Animals Animals: Slow Food for Pets?
Exploring dietary alternatives for cats and dogs.
by Sunny Branson
Last month the FDA and Menu Foods, Inc. confirmed that a contaminant in pet food was responsible for many illnesses and deaths of companion animals. Although the percentage affected was relatively small, the seemingly ever-changing news and media hype about the recall has created confusion and panic. This acute problem has been a reminder of the more chronic problem of the massive multinational corporations supplying a large percentage of product to the masses.
People wonder if they can trust their pet's food and are looking for diet alternatives.
Homemade dog and cat food
The benefits of homemade pet foods include being able to provide a more natural diet and to meet the individual needs of your animal. Recipes can be tailored for kittens and puppies, overweight animals and pets with specific health needs.
Disadvantages include the research and preparation time involved, not to mention the expense. According to the American Veterinary Medical Association (AVMA), preparing a meal for a pet at home is quite complicated because animals have unique nutritional needs.
Tony Buffington, DVM, PhD, a member of the AVMA, agrees that preparing meals for your pet can be tricky. For pet owners committed to making their own pet food, he recommends "Home-prepared Dog and Cat Diets: The Healthful Alternative," by Donald Strombeck, DVM, PhD. Buffington also recommends www.petdiets.com as one of the best Web sites on home-cooked pet diets.
Another popular book is "Dr. Pitcairn's Complete Guide to Natural Health for Dogs and Cats." Richard H. Pitcairn, DVM, PhD, is a veterinary specialist in chemical-free nutrition, treatment and natural healing for pets. The book offers natural and holistic advice on pet topics as well as a quick-reference section on animal illnesses.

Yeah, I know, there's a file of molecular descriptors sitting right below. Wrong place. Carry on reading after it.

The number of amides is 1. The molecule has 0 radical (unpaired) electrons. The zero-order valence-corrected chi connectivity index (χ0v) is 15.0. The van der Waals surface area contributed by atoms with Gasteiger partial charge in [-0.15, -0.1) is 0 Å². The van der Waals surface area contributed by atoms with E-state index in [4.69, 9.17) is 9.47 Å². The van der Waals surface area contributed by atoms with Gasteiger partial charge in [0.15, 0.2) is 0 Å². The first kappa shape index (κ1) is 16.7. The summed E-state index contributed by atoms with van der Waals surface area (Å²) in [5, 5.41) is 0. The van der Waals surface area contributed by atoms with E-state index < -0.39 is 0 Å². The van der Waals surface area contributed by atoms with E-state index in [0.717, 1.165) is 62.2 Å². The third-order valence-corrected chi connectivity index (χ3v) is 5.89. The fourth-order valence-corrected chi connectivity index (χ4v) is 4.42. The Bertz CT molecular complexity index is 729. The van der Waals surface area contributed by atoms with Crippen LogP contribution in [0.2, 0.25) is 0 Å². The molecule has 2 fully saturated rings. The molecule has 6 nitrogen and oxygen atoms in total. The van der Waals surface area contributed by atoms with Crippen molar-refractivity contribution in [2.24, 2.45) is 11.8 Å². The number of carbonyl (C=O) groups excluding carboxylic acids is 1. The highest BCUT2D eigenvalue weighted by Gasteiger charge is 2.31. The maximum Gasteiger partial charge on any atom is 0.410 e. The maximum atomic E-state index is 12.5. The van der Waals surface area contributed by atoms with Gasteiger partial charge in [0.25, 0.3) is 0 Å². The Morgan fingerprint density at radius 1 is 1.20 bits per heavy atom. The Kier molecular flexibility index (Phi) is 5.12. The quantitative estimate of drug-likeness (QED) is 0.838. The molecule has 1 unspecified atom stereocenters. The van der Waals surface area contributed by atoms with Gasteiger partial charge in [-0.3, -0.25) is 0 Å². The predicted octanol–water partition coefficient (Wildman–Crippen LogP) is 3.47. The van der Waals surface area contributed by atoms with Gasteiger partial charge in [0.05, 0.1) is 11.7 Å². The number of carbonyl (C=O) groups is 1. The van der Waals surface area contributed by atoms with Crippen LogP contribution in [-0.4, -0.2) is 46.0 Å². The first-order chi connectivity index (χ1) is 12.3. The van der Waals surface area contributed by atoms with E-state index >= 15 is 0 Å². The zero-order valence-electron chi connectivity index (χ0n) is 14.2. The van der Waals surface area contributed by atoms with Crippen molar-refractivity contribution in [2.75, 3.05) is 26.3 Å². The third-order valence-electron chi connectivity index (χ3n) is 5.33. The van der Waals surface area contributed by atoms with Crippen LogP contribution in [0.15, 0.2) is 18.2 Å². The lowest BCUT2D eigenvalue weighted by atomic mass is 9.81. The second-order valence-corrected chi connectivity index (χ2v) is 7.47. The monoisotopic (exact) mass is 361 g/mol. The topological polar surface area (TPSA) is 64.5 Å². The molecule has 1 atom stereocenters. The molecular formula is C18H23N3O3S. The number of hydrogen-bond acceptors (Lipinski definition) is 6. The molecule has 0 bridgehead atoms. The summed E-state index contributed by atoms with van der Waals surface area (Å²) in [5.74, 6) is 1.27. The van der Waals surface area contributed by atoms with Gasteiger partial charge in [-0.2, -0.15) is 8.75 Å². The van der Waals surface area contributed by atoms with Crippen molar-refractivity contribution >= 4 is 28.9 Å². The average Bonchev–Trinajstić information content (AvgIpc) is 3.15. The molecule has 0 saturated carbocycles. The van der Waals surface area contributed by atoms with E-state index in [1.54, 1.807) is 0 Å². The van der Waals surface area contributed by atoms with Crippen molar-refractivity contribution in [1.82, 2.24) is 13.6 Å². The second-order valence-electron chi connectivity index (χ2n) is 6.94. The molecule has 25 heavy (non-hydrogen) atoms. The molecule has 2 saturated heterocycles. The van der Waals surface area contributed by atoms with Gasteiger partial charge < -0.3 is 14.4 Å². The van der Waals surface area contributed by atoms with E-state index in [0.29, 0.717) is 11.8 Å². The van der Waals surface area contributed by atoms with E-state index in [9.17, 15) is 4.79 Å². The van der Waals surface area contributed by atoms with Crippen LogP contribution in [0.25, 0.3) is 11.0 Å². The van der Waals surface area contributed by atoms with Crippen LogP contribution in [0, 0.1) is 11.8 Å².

Karen Bayard, owner of Heart 2 Heart Pet Services, offers workshops in making your own petfood. She agrees that holistic vets can help you navigate your way through a pet's diet change, particularly from commercial to homemade. A well-balanced, nutritional pet meal might include a variety of supplements as well, such as kelp, alfalfa powder, granulated lecithin, ground flax seeds, acidophilus, cod liver oil, bonemeal powder and fresh parsley. You can find these supplements at Dave's Health & Nutrition (1108 E. 3300 South), Wild Oats (various locations) or through Millcreek Herbs (801-466-1632). To learn more about upcoming pet food-preparation classes, visit her Web site: www.h2hpets.com.
The raw food diet
Based on the belief that raw foods are closer to what our pets' wild ancestors would have eaten, the raw food diet is considered helpful in tackling a variety of degenerative diseases and chronic tooth and gum problems that plague our domesticated companions.
Tom Lonsdale, Australian veterinary surgeon and author of "Raw Meaty Bones," says that more than 75% of domestic pets over the age of three years suffer from periodontal disease which can lead to other debilitating, even life-threatening, diseases affecting the heart, kidneys and immune system.